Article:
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main index   © Jeff Matthews   entry April 2012, revise Mar 2016


Lago Patria, Liternum
& Scipio Africanus




Lago di Patria (or Lago Patria) is a 25-km drive north of Naples. In ancient times, it was fed directly by the Clanius river. That river, however, was diverted somewhat to the north in the 1600s (mentioned below as the Regi Lagni project); today, the lake still has some underground freshwater sources as well as abundant rain run-off but since it has a direct outlet to the sea (photo, right) it also takes in saltwater. Since 1999 the 2-sq km lake has been part of the protected Foce Volturno nature reserve, but the signs of decades of earlier overbuilding are everywhere and, indeed, beyond the confines of the reserve, new buildings grow like toadstools.

[Update: Dec. 2012—Development includes the site of the new Joint Force Command (JFC) NATO Headquarters on the shore of the lake. It was inaugurated on Dec. 13. The HQ had been in the Naples suburb of Bagnoli for 50 years.]

It is difficult to see the area for what it was historically—meaning at the time of the Romans. I don't mean Imperial Rome, but rather a time well before the beautiful toga people of the first century BC started enjoying local thermal waters and dotting the local coastline with luxurious villas. It was a time when Rome was still battling mortal enemies from Carthage and at the same time trying to consolidate a hold on the peninsula. The Campanian coast, in particular, was a very difficult area of long conflict over centuries among many contenders: Greeks, Etruscans, Romans and Italic tribes such as the Samnites.

The second Punic War ended in 202 BC with the Roman victory over Hannibal at the Battle of Zama (in modern-day Tunisia). The Roman commander was Scipio Africanus (236–183 BC) (pictured), so-called because he had invaded North Africa to fight Hannibal—and had won. (This was shortly after he had defeated Carthaginian forces in Hispania, securing that territory for Rome. He is viewed as one of the greatest military commanders in history.) Rome was then free to focus on the southern Italian peninsula. That entailed not just solidifying its hold on the large former Greek cities such as Neapolis (which would not become a Roman principality for another century), but founding new smaller Roman colonies throughout the south. In 194 BC, Rome sent out founding colonists to settle and protect five coastal sites in Campania: Volturnum, Puteoli (Pozzuoli), Salernum, Buxentum (Policastro Bussentino, well south of Salerno), and, the case in point, Liternum. The Liternum colony was roughly in the area circled in the photo (above). The new Roman settlers were largely veterans of the second Punic war, experience that would serve them in defending the coast from enemy fleets and pirates. Livy tells us that shortly thereafter, in 184 BC, the brilliant general who had secured the future of Rome, Scipio Africanus, was accused of bribery and quit public life in disgust. He moved to Liternum to live out his life, thus becoming the first distinguished Roman to have owned a "country estate" in the south. Sources say that he was held in such awe that pirate marauders would stop by, not to maraud, mind you, but just to see the man who had defeated Hannibal. Scipio died in Liternum at the age of 52 and is said to have willed this inscription to be placed on his tomb: Ingrata patria, ne ossa quidem habebis—"Ungrateful motherland, you will not even have my bones." That cannot be confirmed since his tomb has never been found.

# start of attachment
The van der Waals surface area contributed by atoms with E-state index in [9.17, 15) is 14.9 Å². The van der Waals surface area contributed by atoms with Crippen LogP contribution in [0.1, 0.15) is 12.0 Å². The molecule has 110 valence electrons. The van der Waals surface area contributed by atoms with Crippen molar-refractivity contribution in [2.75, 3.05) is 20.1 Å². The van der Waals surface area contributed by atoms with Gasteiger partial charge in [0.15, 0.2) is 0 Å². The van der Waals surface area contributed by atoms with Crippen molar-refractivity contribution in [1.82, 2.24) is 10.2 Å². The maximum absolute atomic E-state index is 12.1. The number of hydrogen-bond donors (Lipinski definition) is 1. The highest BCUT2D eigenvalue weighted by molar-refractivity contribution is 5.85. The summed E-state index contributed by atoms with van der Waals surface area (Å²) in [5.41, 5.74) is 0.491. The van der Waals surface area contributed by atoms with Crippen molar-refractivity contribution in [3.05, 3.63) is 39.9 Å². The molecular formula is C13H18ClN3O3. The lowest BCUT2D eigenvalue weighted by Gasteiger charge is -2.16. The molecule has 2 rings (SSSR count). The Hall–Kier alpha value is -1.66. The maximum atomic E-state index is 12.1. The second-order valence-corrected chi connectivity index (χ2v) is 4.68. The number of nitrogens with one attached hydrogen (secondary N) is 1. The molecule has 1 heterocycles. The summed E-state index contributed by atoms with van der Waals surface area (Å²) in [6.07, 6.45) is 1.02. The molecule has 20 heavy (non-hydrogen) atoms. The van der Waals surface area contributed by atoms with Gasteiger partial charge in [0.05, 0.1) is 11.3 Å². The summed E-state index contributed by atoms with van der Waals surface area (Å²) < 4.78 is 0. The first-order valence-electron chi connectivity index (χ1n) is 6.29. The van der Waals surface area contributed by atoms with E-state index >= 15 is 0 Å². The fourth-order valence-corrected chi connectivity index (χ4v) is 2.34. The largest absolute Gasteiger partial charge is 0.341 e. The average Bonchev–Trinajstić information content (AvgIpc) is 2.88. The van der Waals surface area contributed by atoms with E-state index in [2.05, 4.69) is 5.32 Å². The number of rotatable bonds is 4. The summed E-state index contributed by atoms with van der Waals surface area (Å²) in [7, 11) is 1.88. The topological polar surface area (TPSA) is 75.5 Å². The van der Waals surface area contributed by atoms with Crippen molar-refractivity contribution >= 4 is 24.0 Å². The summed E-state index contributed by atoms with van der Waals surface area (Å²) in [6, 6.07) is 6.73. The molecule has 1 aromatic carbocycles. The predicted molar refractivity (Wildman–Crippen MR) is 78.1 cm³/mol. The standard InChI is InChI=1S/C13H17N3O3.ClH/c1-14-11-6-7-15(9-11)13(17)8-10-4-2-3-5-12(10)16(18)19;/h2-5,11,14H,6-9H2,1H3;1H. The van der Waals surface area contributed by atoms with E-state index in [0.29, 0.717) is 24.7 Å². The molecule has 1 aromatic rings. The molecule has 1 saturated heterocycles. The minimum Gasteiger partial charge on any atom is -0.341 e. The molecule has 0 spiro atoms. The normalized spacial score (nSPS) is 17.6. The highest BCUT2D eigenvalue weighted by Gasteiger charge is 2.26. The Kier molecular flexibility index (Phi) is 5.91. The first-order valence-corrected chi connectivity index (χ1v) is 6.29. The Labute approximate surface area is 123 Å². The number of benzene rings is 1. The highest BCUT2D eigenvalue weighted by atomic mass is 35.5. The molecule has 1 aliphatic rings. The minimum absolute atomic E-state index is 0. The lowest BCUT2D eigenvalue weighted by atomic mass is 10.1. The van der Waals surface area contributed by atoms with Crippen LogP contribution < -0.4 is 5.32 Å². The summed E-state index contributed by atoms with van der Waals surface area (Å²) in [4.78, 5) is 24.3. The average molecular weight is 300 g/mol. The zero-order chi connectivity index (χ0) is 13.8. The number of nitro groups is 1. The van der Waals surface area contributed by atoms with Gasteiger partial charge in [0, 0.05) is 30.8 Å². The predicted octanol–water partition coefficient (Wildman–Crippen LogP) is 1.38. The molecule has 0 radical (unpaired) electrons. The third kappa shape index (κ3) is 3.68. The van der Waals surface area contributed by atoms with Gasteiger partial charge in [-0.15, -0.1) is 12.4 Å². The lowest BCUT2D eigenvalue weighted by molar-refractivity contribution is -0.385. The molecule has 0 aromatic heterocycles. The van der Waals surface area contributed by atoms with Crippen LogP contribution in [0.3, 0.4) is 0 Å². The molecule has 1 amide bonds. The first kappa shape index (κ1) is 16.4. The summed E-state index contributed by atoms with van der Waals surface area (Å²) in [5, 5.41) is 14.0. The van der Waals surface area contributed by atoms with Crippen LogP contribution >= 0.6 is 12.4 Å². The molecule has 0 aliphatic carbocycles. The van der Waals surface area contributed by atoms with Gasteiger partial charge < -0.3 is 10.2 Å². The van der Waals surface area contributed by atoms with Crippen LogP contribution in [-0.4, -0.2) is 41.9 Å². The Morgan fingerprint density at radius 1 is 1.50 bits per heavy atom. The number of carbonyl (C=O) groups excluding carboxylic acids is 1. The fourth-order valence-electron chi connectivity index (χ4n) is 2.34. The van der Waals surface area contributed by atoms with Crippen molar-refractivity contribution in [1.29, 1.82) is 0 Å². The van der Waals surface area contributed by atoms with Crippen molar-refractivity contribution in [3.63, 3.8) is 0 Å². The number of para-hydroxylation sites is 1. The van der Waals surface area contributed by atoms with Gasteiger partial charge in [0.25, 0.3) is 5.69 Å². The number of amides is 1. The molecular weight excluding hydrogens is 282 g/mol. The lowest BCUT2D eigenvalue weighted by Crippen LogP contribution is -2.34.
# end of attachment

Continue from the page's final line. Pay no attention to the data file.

(The original Liternum and property of Scipio Africanus were on the shore of the lake, near where the lake empties into the sea, and have nothing in common with the modern town of Villa Literno, 10 km to the north. That was an anonymous group of dwellings that by decree got upgraded to "Villa Literno" in 1927 as a stop on the new Rome-Naples train line. For the name of a new train station, it somehow sounded better than Vico di Pantano—literally, Swamp Alley!—the original name of the dump.)

Liternum enjoyed renown just by association with Scipione (somewhat like Napoleon and Elba, I imagine). The colony did well, also, in the Age of Augustus thanks to new settlers in the year 31 AD and the construction of the Domitiana road that made Liternum a major stopping point on this new main route from Rome to Naples. In the 5th century AD the area gradually swamped up and the original settlement disappeared. The area was a reserve of a local Benedictine order in the Middle Ages and profited from land reclamation as part of the Regi Lagni system of canals started by the Spanish in the early 1600s. In 1932 and again immediately after WWII significant excavation was done by archaeologist, Amedeo Maiuri, at the site. He uncovered the remains of the forum with its capitolium (temple dedicated to Jupiter), the basilica and theater, ruins of dwellings and roads, the remains of a portico, of a thermal complex and an amphitheater. Most recently, in 2009, there were additional finds, many of which wound up in the Baia Archaeological Museum in the Liternum Room. Unfortunately, that museum is currently in an open-again closed-again limbo due to lack of funding. Since 2009 the area has been part of the Liternum archaeological park, an area of some 85.000 sqm (c.20 acres) that may be visited. Recent accounts in the papers say that a group of archaeology students from the Freie Universität in Berlin have requested permission to explore the site further.

souces:

D'Arms, John H. "The First Coastal Villas, The Second Century B.C." in Romans on the Bay of Naples and other Essays on Roman Campania. Edipuglia, Bari. 2003.

Maiuri, Amedeo. "Liternum" in Passeggiate Campane. Rusoni, Milan. 1990.



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